Death of key figure in CalPERS scandal viewed as suicide

The figure at the center of a corruption scandal involving the California Public Employees’ Retirement System apparently shot himself to death at a Reno gun club, just weeks before his trial was scheduled to begin in federal court.

Reno police described the death of Alfred J.R. Villalobos, 71, a former member of the board of CalPERS, the nation’s largest public pension fund,  as an apparent suicide. Police said Villalobos was found dead around 3 p.m. Tuesday in a target-shooting room of the gun club. Nobody else was in the room, said officer Tim Broadway.

Villalobos faced federal bribery and corruption charges in connection with his efforts to steer hundreds of millions of dollars of CalPERS investment money to his clients. Villalobos, who served as a placement agent, earned an estimated $50 million in commissions from his clients, which included major private equity firms.

Villalobos was accused of bribing former CalPERS chief executive Fred Buenrostro Jr. with $250,000 in cash and gifts to influence the boards’ decisions. Buenrostro later went to work for Villalobos’ company. Buenrostro, who pleaded guilty in July 2014, is expected to receive a five-year prison term. His sentencing is scheduled in May.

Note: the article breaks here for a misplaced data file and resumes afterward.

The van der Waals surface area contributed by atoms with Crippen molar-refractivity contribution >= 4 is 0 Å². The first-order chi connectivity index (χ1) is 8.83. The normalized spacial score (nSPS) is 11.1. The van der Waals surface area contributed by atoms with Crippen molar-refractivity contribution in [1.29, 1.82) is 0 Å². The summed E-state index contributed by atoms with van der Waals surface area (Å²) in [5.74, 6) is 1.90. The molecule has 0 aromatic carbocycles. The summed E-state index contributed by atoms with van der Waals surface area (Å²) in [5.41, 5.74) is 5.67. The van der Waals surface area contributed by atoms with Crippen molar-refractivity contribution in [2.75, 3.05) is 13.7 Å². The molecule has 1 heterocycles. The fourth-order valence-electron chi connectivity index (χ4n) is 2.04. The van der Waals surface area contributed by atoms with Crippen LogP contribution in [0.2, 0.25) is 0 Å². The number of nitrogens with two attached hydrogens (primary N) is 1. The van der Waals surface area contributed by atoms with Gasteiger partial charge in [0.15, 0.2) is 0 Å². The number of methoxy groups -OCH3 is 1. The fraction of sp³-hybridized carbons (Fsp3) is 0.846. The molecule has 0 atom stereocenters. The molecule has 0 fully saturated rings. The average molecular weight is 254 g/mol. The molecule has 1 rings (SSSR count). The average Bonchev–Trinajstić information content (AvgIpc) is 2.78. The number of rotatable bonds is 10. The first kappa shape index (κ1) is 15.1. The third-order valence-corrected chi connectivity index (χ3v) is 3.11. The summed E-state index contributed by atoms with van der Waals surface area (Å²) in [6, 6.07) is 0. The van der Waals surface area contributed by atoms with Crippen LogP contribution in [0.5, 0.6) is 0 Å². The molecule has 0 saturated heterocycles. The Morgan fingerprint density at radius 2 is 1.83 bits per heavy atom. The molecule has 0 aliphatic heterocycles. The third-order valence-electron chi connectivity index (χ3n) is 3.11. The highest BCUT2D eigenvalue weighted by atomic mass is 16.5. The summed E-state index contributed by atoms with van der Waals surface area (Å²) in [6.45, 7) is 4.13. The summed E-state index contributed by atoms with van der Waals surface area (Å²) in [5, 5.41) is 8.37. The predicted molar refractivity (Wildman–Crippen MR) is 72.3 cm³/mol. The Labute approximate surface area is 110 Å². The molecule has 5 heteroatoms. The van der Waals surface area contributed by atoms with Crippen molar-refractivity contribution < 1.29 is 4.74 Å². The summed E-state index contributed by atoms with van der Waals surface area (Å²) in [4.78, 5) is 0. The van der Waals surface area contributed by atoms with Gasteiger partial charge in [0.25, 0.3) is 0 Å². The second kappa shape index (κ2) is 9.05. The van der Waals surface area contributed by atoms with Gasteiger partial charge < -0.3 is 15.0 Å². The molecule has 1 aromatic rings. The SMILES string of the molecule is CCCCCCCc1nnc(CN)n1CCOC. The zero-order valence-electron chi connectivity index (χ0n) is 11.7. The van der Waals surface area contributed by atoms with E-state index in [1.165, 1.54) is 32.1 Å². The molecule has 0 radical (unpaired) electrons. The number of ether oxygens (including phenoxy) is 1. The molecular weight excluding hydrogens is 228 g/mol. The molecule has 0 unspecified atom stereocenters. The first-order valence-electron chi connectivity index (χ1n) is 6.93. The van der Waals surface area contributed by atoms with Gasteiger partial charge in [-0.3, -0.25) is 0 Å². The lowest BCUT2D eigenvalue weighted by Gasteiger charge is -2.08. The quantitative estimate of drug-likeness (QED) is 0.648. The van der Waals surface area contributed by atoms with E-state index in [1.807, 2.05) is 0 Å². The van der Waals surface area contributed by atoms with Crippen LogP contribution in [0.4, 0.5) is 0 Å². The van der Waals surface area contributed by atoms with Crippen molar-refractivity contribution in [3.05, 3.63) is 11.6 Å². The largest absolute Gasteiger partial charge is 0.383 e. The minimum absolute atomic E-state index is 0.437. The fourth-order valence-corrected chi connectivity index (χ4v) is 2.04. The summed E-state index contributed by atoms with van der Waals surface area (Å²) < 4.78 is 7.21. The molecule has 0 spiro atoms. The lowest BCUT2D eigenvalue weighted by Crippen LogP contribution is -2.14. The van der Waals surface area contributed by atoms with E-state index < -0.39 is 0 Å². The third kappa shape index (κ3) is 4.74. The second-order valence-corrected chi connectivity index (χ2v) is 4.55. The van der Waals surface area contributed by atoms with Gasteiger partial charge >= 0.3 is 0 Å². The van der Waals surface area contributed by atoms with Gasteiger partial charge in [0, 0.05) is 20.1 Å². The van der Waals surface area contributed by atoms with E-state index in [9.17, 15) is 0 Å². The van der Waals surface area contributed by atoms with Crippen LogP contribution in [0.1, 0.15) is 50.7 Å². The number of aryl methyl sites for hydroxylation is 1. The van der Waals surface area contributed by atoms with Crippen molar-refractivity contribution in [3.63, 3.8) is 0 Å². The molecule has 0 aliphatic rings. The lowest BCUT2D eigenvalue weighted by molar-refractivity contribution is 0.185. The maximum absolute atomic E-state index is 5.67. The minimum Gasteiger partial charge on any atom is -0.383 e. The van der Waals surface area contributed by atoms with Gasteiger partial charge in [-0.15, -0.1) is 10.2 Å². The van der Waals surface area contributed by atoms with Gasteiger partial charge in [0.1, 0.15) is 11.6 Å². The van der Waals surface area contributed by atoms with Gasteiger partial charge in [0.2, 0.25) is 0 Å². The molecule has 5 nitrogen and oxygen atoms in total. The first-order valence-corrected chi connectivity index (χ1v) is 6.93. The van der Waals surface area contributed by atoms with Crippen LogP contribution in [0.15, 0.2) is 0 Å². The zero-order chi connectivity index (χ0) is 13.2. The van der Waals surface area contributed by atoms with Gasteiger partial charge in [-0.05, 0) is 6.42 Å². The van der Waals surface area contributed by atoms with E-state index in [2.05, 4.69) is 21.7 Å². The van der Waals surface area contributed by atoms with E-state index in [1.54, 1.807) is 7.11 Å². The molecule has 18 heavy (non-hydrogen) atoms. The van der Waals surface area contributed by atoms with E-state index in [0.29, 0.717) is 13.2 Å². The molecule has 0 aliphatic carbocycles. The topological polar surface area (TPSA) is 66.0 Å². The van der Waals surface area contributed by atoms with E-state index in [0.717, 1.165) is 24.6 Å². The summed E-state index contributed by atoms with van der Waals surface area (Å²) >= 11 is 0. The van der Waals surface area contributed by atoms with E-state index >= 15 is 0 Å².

Buenrostro and Villalobos were indicted in 2013 following a lengthy federal investigation. CalPERS services about 1.6 million people, including government retireesd and their families, and by on e estimate has more than $300 billion in assets.

Reno police officer Tim Broadway said Wednesday that detectives were investigating the death Tuesday of Alfred Villalobos as an apparent suicide.

Villalobos was found dead around 3 p.m. Tuesday in a target-shooting room of the gun club. Nobody else was in the room, Broadway said.i

The scandal rocked CalPERS from 2009-11 and prompted an exhaustive, 18-month internal review that led to changes in CalPERS’ procedures.

Villalobos’ trial had been scheduled to begin Feb. 23. Earlier in the week, his attorney had been preparing to ask the court for a delay because of his client’s ill health.

If convicted, Villalobos faced 30 years in prison.

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